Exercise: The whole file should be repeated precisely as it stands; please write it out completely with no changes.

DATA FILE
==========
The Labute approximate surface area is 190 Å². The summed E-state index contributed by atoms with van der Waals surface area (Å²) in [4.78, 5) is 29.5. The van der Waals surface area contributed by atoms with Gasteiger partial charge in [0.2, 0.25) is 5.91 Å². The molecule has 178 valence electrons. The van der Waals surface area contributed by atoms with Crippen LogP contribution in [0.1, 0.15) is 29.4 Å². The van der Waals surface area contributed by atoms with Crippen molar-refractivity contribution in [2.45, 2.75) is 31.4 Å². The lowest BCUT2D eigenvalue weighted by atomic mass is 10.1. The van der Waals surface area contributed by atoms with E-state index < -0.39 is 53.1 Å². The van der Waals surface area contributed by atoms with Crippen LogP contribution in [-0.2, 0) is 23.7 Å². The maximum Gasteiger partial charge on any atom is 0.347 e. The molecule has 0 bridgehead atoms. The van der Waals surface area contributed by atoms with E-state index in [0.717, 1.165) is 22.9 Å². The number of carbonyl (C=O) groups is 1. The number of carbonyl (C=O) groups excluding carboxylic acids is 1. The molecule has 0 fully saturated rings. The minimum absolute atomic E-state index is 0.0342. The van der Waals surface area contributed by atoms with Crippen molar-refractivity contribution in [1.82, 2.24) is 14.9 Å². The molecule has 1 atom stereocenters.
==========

The Labute approximate surface area is 190 Å². The summed E-state index contributed by atoms with van der Waals surface area (Å²) in [4.78, 5) is 29.5. The van der Waals surface area contributed by atoms with Gasteiger partial charge in [0.2, 0.25) is 5.91 Å². The molecule has 178 valence electrons. The van der Waals surface area contributed by atoms with Crippen LogP contribution in [0.1, 0.15) is 29.4 Å². The van der Waals surface area contributed by atoms with Crippen molar-refractivity contribution in [2.45, 2.75) is 31.4 Å². The lowest BCUT2D eigenvalue weighted by atomic mass is 10.1. The van der Waals surface area contributed by atoms with E-state index < -0.39 is 53.1 Å². The van der Waals surface area contributed by atoms with Crippen LogP contribution in [-0.2, 0) is 23.7 Å². The maximum Gasteiger partial charge on any atom is 0.347 e. The molecule has 0 bridgehead atoms. The van der Waals surface area contributed by atoms with E-state index in [0.717, 1.165) is 22.9 Å². The number of carbonyl (C=O) groups is 1. The number of carbonyl (C=O) groups excluding carboxylic acids is 1. The molecule has 0 fully saturated rings. The minimum absolute atomic E-state index is 0.0342. The van der Waals surface area contributed by atoms with Crippen molar-refractivity contribution in [1.82, 2.24) is 14.9 Å². The molecule has 1 atom stereocenters.